This paper illuminates two forms of street politics – ‘ban-the-bomb’ and housing tenants’ protests – prevalent in Belfast in the 1960s prior to the civil rights movement (CRM). This is done to highlight the role they played in developing forms of non-violent direct action which directly contributed to the repertoires of protest utilised by the CRM. This has hitherto been downplayed in existing literature on the development of CRM. The paper also contextualises the ambivalent position that these street politics occupied regarding the question of Northern Ireland’s constitutional status, which meant that they could be co-opted by the metanarratives of groups representing nationalism and unionism. Finally, the extent to which such grassroots collective action can be viewed as part of ‘right to the city’ struggles is also examined.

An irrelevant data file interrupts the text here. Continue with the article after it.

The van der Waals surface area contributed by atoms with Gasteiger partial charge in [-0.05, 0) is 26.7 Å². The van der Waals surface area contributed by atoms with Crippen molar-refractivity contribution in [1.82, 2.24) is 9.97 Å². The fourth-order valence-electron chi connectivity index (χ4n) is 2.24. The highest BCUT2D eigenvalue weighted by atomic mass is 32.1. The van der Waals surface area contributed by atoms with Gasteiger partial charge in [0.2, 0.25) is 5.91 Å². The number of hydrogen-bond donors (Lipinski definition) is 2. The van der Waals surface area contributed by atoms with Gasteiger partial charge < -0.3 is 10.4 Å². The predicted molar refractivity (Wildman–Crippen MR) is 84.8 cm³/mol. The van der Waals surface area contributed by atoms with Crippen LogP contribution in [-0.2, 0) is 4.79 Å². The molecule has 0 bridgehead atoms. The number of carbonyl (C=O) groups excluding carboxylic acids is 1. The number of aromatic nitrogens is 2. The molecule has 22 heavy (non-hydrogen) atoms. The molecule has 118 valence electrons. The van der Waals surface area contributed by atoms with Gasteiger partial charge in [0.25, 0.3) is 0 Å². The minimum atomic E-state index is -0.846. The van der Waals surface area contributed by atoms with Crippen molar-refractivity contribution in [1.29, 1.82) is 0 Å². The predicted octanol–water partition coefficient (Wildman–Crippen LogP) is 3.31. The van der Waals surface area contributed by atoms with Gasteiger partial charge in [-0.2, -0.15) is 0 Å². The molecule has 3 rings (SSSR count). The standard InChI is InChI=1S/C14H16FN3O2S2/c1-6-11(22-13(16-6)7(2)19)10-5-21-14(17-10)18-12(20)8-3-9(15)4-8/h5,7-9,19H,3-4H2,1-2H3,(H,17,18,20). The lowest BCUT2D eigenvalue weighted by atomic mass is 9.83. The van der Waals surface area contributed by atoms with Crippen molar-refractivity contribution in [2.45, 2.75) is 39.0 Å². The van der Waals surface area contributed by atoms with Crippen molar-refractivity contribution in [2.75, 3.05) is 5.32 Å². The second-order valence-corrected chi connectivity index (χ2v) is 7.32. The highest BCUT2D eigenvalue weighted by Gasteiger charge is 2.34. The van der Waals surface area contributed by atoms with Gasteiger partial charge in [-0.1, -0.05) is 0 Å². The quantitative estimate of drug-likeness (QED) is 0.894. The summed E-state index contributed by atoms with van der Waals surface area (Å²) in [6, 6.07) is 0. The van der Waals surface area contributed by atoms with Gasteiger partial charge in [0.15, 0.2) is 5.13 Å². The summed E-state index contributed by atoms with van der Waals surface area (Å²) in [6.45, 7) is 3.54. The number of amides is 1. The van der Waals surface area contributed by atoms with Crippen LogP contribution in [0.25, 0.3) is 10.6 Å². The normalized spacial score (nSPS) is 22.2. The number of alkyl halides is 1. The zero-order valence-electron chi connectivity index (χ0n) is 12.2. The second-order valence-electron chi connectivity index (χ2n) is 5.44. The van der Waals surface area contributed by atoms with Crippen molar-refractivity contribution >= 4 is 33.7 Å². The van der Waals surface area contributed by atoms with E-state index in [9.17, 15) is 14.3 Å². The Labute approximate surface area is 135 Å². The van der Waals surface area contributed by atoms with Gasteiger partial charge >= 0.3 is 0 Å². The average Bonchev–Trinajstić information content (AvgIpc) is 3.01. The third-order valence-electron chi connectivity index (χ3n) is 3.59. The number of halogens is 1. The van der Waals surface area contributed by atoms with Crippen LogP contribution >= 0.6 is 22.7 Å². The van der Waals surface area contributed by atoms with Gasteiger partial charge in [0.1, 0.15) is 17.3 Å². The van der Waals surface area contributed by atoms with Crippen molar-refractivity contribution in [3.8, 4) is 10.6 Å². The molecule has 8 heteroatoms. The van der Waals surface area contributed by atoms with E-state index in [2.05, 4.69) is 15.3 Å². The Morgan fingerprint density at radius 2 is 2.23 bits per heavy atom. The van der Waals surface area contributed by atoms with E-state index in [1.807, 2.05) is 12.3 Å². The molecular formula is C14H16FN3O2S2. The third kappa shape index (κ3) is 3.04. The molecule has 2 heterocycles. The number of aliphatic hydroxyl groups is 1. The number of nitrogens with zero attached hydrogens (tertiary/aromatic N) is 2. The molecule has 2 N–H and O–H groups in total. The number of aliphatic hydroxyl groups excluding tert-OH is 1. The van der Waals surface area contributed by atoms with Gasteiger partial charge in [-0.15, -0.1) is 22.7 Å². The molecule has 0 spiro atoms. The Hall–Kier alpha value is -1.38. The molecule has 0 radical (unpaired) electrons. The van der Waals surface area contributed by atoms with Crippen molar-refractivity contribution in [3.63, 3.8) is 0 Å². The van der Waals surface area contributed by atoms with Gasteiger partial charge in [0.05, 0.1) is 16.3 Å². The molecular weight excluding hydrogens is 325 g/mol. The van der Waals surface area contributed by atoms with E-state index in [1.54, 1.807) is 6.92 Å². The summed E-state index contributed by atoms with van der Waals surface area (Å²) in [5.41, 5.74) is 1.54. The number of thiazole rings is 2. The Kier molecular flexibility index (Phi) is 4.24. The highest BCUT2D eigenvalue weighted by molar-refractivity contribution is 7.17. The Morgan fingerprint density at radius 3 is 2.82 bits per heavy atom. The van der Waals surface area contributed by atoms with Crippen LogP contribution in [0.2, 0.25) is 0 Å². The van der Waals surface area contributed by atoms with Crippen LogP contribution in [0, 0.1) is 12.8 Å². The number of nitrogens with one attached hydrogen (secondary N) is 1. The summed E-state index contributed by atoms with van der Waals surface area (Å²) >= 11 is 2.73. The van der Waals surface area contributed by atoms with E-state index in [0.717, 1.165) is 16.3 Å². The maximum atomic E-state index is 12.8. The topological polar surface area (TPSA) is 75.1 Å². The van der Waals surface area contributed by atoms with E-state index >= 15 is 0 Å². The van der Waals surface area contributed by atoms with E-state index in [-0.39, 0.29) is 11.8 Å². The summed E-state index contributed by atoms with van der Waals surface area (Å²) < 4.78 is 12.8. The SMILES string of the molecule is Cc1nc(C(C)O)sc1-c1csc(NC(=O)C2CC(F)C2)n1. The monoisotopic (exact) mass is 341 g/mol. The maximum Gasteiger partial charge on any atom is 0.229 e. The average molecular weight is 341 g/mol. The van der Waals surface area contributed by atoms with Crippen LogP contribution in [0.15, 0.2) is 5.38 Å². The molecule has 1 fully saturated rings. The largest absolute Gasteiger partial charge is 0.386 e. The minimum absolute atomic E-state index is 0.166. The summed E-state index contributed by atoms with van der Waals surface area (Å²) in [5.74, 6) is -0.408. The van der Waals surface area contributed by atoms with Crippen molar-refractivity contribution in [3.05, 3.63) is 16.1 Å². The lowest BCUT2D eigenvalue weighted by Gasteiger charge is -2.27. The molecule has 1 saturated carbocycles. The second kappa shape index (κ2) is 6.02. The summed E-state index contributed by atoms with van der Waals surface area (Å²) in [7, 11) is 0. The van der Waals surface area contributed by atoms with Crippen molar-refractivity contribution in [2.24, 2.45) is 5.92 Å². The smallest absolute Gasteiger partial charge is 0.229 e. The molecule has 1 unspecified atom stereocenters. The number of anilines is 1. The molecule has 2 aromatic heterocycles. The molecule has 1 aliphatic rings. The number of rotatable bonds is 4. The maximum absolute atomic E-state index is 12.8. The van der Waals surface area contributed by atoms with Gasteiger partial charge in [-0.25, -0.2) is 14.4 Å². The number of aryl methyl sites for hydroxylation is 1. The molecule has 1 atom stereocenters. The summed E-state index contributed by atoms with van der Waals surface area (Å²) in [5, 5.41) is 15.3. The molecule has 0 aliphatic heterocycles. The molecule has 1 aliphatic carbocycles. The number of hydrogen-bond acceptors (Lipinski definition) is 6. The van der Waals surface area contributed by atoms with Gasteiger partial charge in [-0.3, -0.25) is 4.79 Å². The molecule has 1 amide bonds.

|Number of pages||18|
|Journal||Irish Political Studies|
|Publication status||Published - 11 Jan 2008|